The RBI reduced the Repo rate by 25 basis points (bps) to 7.5% on Wednesday, 4th March, 2015. This is RBIs second rate cut in a span of two months. To recap, the RBI had cut rates by 25 bps on 15th January, 2015.
Our initial call was a 50 bps cut post a good budget outcome. With the two tranches now, the repo rate now stands lower by 50 bps.
Repo rate, along with the reverse repo rate, marginal standing facility rate and bank rate is a “policy rate” which the RBI controls from time to time, in accordance with its reading of the economic and monetary situation. Any change in the policy rates has repercussions in the lending environment and the broadly the financial markets. And ultimately to end consumers as well; this mostly means good news for you... Interest rates expected to get even lower
We now expect another 25 bps cut in the June policy review. As by that time, the official MET department forecast would have also been released. We must add that an initial report by SKYMET has said that India would receive normal rainfall this year.
Potentially, the Repo rate can go down to 7.0% by the end of the year; and we add two provisos to it
• Oil prices remain below $75/barrel (the government has budgeted it at a $70/brl for its subsidy calculations)
• INR remains within the 60-64 band.
Post June, if the above conditions hold, the RBI then would have room for another 25 bps cut by October. To finally take the Repo rate down to 7%. Also, if the CPI index follows on the current trajectory; might dip below 4% during the June quarter. Which then gives RBI more than the required space. CPI would decide the interest rate path ahead
At 7% though, further rate cuts would depend on what the average CPI inflation holds at. The CPI inflation has to average below 5.5% for the RBI to be able to cut below the 7% mark.
Since the CPI has 45% weight in Food; we believe that CPI forecasting will have to undergo an annual exercise, and visibility beyond a year will be difficult as the CPI index will be sensitive to - 1.
MSP prices (minimum support prices for farm produce)
Now both these are annual phenomenon and thus any potential range forecast will depend a lot on the assumption on these two factors. The RBI has been very clear that it will be comfortable with a ‘Real Repo Rate’ of 1.5% - 2.0%. Impact on your loans, investments and the rupee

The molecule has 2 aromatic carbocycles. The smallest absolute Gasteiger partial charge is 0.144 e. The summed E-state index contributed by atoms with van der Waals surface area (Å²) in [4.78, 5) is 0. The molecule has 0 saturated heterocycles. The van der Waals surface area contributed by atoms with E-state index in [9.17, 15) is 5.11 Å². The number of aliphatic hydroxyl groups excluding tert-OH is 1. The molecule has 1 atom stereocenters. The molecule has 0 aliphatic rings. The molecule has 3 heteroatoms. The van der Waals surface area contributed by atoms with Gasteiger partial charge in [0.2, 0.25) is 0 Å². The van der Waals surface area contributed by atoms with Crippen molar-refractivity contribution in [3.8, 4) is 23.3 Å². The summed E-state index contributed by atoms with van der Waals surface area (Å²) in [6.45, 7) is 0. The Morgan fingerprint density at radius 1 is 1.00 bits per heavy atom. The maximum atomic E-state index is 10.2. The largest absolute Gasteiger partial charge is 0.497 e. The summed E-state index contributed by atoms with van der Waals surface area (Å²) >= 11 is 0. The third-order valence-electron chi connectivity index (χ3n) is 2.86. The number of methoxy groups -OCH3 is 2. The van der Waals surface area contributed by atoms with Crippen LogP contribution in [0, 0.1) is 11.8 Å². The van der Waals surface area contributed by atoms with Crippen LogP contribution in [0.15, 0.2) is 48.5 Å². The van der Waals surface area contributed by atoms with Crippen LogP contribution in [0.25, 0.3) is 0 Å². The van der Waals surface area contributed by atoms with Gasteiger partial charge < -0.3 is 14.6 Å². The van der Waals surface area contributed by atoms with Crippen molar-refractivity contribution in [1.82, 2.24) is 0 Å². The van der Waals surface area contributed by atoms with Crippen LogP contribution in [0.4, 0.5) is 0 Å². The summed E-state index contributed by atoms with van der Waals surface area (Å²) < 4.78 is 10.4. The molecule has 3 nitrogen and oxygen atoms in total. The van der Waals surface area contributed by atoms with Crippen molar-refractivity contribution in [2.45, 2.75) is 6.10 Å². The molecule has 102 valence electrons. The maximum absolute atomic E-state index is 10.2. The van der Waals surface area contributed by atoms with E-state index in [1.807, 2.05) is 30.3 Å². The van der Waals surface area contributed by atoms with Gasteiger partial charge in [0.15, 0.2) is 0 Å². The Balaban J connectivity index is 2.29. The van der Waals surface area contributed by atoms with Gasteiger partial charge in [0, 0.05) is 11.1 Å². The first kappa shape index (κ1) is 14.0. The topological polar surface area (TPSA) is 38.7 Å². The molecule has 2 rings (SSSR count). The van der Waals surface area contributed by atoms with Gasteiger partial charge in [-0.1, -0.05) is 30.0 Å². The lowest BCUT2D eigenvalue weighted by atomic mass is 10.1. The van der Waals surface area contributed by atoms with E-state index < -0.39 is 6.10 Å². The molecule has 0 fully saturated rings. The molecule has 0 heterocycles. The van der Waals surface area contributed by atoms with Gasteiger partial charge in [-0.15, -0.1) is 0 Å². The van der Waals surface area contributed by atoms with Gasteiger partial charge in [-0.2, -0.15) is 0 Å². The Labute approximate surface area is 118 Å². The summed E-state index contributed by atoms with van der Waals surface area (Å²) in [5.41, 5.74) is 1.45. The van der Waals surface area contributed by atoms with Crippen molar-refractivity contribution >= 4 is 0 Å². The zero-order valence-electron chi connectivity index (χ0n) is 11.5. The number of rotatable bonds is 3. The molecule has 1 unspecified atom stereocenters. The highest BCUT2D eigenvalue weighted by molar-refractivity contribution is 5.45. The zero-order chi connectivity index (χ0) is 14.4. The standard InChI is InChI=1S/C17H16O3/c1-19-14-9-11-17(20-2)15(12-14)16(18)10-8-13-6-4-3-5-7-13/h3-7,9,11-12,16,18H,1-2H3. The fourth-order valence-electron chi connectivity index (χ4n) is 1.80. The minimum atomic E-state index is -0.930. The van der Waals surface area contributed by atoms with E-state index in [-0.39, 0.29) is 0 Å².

Good news – bank lending rate cuts should now begin. We would be surprised if there is no action by the banks in cutting their lending rate following RBI repo rate cuts. Till the time the banks cut interest rates on their home loans/ auto loans and corporate loans, the real benefit in the economy would not be visible.
As EMIs on home, car and personal loan would come down in the coming months, for new borrowers it might be prudent to choose floating rate loans as against fixed rate ones. Even if the entire quantum of the rate cut, i.e. 50 bps, may not be passed on to consumers some of it certainly will.
However there's also some not so good news… interest rates on your deposits would also lower. Often in such scenarios deposit rates are cut sooner than lending rates are lowered. Depositors might want to lock in current interest rates for the long period before rates fall further.
On the bond markets, we had suggested post the RBI cut in January, that bond yields have scope to fall further as they should price in the Repo rate at 7.25%. We are getting closer to that. As interest rates fall, existing bonds with higher coupons (or interest) would get attractive and fetch more value. Investors in debt mutual funds investing in bonds would stand to benefit as the rates go down.
The INR should trade positively; but given the large buying by RBI since INR broke below 62; we don’t see any appreciation and RBI will keep trying to push the INR above the 62 level. We expect some large reported increases in RBI FX reserves in the weeks to come.
Do consult your financial advisor for more guidance on your investments.
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